A BetSafe Sportsbook player has filed a betting dispute involving an NBA wager.
The player wagered €100 on the Under 94.5 for the 1st half yesterday's New York Knicks vs. San Antonio Spurs game at the odds of 1.85 (-117).
The wager was accepted. However, right before the game tipped off, BetSafe allegedly voided the bet by citing that the wrong odds were inserted. However, this claim would not hold up after a review of what the odds actually were during the market history.
SBR Odds Line History to the Rescue
By analyzing SBR Odds line history on the totals market activity for the under in the Knicks vs. Spurs game on March 17, the following can be seen:
The line legitimately was at 94.5 and there was a greater market average on the under, at approximately 1.8696 (-115) or 2¢ different than the price the player says he accepted. In other words, there was no error with the line the player locked in for his NBA wager.
When he pointed this out to BetSafe, he was told that the online sportsbook was within their right to void the wager.
However, the player correctly argues that as his wager was in-line with the market, a case cannot be made to suggest that the bet deserved to be cancelled. He attempted to reason with BetSafe, but the betting site would not budge and maintained that they were correct to cancel the ticket in question.
Sportsbook Review has followed up with BetSafe to discuss this betting complaint.
BetSafe players in need of assistance should submit a sportsbook complaint form.
When is it OK to cancel bets?
To keep consistent with the bet in question, let's assume you've bet on the under of a 1st half of an NBA game. Let's say the line opened at 94.5, and has changed in either direction by 3 or less points (i.e. 93.5, 92.5, 91.5, and/or 95.5, 96.5, 97.5) this is common market movement. If a sportsbook is late to the party and forgets to update their number as the market moves (referred to as "falling asleep at the wheel"), the industry standard suggests that sportsbooks should honor this wager. However, players who commonly pick off stale numbers might find the welcome mat removed from underneath them and find their account closed. The winnings meanwhile should be paid.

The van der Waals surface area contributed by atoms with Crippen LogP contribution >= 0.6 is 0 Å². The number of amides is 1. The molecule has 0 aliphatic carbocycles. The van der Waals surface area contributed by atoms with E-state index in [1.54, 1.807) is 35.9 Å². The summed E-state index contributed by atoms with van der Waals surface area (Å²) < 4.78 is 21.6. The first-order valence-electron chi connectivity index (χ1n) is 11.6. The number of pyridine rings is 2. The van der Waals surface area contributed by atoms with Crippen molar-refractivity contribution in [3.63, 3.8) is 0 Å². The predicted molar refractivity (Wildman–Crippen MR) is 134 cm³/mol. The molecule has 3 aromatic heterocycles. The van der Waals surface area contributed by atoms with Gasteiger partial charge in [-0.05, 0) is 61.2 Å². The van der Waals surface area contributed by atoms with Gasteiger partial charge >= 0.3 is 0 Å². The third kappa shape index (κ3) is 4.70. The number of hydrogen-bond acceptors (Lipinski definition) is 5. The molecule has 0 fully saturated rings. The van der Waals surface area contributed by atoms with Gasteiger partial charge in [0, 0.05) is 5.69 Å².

Let's assume a line opened at 94.5 and did not move at all. If a sportsbook types in 104.5 -110, this would be a classic example of a clear palpable, human error. Bets on this are considered taking a shot and should be voided.
If the total line is consistent but the juice (vigorish) is inflated, then it could be OK to cancel a bet. For example, let's say the unchanged line of 94.5 was not offered at -110/-110, but instead offered at -1100 / +1000, this is a clear example of an outrageously bad line, and the lines manager who entered this might find himself out of a job if such errors continue. Players who feast off on the under would also find themselves out of the sportsbook in all likelihood.